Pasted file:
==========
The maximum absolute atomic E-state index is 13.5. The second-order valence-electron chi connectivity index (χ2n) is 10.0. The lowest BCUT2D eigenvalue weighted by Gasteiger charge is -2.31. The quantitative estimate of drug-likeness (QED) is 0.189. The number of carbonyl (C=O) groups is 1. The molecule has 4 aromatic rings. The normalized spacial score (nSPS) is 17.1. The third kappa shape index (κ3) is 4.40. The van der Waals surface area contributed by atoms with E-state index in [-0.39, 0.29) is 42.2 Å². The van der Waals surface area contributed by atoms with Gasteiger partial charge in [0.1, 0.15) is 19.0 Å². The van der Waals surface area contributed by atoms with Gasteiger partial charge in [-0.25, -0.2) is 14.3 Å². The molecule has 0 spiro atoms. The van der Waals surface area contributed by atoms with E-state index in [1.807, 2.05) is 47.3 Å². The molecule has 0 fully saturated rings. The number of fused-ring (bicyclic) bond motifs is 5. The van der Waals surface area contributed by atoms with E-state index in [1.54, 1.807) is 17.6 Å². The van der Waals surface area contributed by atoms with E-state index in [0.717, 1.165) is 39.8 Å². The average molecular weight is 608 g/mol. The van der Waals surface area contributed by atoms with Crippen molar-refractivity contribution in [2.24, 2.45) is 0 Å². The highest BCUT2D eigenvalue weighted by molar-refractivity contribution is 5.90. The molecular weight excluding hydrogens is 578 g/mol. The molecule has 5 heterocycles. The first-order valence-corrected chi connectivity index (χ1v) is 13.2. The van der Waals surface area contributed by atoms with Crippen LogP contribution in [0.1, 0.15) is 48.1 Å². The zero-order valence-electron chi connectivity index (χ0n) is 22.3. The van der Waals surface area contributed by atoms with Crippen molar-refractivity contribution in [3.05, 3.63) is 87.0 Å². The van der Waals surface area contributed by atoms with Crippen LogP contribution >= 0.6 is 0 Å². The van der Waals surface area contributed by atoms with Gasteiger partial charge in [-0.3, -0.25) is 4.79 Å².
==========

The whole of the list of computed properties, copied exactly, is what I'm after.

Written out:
The maximum absolute atomic E-state index is 13.5. The second-order valence-electron chi connectivity index (χ2n) is 10.0. The lowest BCUT2D eigenvalue weighted by Gasteiger charge is -2.31. The quantitative estimate of drug-likeness (QED) is 0.189. The number of carbonyl (C=O) groups is 1. The molecule has 4 aromatic rings. The normalized spacial score (nSPS) is 17.1. The third kappa shape index (κ3) is 4.40. The van der Waals surface area contributed by atoms with E-state index in [-0.39, 0.29) is 42.2 Å². The van der Waals surface area contributed by atoms with Gasteiger partial charge in [0.1, 0.15) is 19.0 Å². The van der Waals surface area contributed by atoms with Gasteiger partial charge in [-0.25, -0.2) is 14.3 Å². The molecule has 0 spiro atoms. The van der Waals surface area contributed by atoms with E-state index in [1.807, 2.05) is 47.3 Å². The molecule has 0 fully saturated rings. The number of fused-ring (bicyclic) bond motifs is 5. The van der Waals surface area contributed by atoms with E-state index in [1.54, 1.807) is 17.6 Å². The van der Waals surface area contributed by atoms with E-state index in [0.717, 1.165) is 39.8 Å². The average molecular weight is 608 g/mol. The van der Waals surface area contributed by atoms with Crippen molar-refractivity contribution in [2.24, 2.45) is 0 Å². The highest BCUT2D eigenvalue weighted by molar-refractivity contribution is 5.90. The molecular weight excluding hydrogens is 578 g/mol. The molecule has 5 heterocycles. The first-order valence-corrected chi connectivity index (χ1v) is 13.2. The van der Waals surface area contributed by atoms with Crippen LogP contribution in [0.1, 0.15) is 48.1 Å². The zero-order valence-electron chi connectivity index (χ0n) is 22.3. The van der Waals surface area contributed by atoms with Crippen molar-refractivity contribution in [3.05, 3.63) is 87.0 Å². The van der Waals surface area contributed by atoms with Crippen LogP contribution >= 0.6 is 0 Å². The van der Waals surface area contributed by atoms with Gasteiger partial charge in [-0.3, -0.25) is 4.79 Å².